The talk at historic houses and gardens earlier in the year was all about events that had been cancelled and not being able to open to visitors despite the beautiful spring weather. So it has been encouraging to catch up with them again now and hear how they have fared since reopening at the end of May.
We hear from six properties and how they have adapted during these challenging months. Many of us have particularly enjoyed visiting historic gardens since they opened as a respite from the seclusion and restrictions of lockdown. There is still time to visit these houses and gardens, and many others, before they close for the winter.
July is usually the busiest time of the year for Suffolk’s Grade II Henham Park. An 18th century landscape, and the subject of a Humphry Repton Red Book, it is probably best known as the home to the three-day Latitude Festival, regularly attracting around 40,000 people. By the end of April, the decision was made that Latitude would not be going ahead in 2020, followed in July by the cancellation of the Henham Grand Steam Rally, normally held in mid-September. Although the loss of these events is a considerable blow, Henham’s owner, Hektor Rous, has been quick to point out that the biggest impact will have be felt by the local businesses and the surrounding communities. The festival attracts a significant number of visitors who use the pubs, shops, hotels and local facilities while the steam rally is a charitable event raising funds for local parishes and strengthening community ties by using a large number of volunteers.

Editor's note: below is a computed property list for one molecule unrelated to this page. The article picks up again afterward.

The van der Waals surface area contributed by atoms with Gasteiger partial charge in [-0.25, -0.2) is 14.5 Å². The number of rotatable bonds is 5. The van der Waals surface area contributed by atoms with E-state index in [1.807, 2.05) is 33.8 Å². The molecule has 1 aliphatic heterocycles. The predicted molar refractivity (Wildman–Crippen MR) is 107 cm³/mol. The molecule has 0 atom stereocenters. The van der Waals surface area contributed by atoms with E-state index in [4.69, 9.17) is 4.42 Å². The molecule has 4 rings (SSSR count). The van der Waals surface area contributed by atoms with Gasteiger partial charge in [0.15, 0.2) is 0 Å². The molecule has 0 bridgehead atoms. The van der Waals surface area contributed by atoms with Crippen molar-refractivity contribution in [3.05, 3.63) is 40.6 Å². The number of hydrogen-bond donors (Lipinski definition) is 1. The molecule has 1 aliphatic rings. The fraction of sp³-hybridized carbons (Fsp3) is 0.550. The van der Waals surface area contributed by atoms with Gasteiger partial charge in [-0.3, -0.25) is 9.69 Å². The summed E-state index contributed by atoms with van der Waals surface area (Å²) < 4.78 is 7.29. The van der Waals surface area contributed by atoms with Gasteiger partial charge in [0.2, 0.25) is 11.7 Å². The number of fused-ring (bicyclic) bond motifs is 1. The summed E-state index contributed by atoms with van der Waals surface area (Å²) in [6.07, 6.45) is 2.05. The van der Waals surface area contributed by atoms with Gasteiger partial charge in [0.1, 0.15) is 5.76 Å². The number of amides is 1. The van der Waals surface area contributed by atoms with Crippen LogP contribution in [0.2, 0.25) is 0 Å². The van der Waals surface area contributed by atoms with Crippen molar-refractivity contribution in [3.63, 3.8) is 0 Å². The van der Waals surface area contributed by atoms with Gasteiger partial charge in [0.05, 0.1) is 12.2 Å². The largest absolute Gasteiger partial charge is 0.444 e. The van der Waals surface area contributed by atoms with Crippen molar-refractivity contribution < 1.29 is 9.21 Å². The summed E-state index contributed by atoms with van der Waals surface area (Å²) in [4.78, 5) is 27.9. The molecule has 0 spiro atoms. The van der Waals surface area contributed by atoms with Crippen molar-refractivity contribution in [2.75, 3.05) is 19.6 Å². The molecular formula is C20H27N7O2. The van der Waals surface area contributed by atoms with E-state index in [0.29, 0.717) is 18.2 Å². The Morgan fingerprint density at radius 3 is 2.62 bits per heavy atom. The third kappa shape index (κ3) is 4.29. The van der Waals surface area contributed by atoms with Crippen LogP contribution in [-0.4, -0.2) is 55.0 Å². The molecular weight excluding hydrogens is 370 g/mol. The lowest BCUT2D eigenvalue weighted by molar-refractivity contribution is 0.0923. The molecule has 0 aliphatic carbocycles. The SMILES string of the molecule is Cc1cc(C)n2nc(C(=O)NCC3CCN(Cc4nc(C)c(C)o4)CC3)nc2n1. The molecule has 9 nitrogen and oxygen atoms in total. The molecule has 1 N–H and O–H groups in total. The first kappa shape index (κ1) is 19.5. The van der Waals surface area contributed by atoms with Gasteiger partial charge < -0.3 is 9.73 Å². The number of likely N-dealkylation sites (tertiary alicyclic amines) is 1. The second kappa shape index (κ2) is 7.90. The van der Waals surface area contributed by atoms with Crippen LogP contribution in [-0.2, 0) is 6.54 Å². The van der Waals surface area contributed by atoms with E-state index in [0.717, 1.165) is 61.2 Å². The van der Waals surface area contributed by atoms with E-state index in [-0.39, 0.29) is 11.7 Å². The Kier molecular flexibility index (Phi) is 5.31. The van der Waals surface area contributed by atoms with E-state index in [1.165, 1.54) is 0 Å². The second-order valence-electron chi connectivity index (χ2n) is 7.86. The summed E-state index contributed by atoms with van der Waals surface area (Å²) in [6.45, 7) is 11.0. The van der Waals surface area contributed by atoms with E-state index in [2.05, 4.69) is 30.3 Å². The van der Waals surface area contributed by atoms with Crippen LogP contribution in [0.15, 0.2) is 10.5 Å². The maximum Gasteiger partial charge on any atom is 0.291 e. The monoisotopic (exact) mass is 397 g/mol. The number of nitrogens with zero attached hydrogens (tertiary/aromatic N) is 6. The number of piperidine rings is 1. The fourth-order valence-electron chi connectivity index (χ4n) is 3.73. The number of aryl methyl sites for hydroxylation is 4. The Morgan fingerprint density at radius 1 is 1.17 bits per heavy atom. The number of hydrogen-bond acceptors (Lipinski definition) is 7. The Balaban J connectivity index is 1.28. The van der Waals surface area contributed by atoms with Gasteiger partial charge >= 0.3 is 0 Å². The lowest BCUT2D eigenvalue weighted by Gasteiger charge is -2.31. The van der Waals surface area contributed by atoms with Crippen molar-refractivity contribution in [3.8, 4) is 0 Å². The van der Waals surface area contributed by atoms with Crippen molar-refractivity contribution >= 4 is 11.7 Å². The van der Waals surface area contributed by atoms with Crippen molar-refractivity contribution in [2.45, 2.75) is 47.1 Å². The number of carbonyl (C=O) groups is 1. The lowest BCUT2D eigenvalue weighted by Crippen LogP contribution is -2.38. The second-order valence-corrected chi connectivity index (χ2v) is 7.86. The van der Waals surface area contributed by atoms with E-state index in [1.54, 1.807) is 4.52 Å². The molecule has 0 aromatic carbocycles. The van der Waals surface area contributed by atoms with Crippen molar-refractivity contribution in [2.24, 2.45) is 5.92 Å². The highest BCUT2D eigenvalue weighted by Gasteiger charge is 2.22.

The parkland may have remained quiet over the summer, but these past few months have enabled Hektor and his team of 25 to work on accommodation for new entrepreneurial businesses as well as formulating Henham Park’s 10-year forestry and 20-year landscape plans. The estate holiday lets have been busier than ever with people taking staycations in the UK and the restored barn is about to see its first wedding of the year. This barn has been the venue for pop-up pizza evenings since April, selling on average 250 meals and giving the local community an evening out and a touch of normality during lockdown. The first evening saw 100% of the cost of each pizza going to the NHS at nearby James Paget Hospital in Gorleston.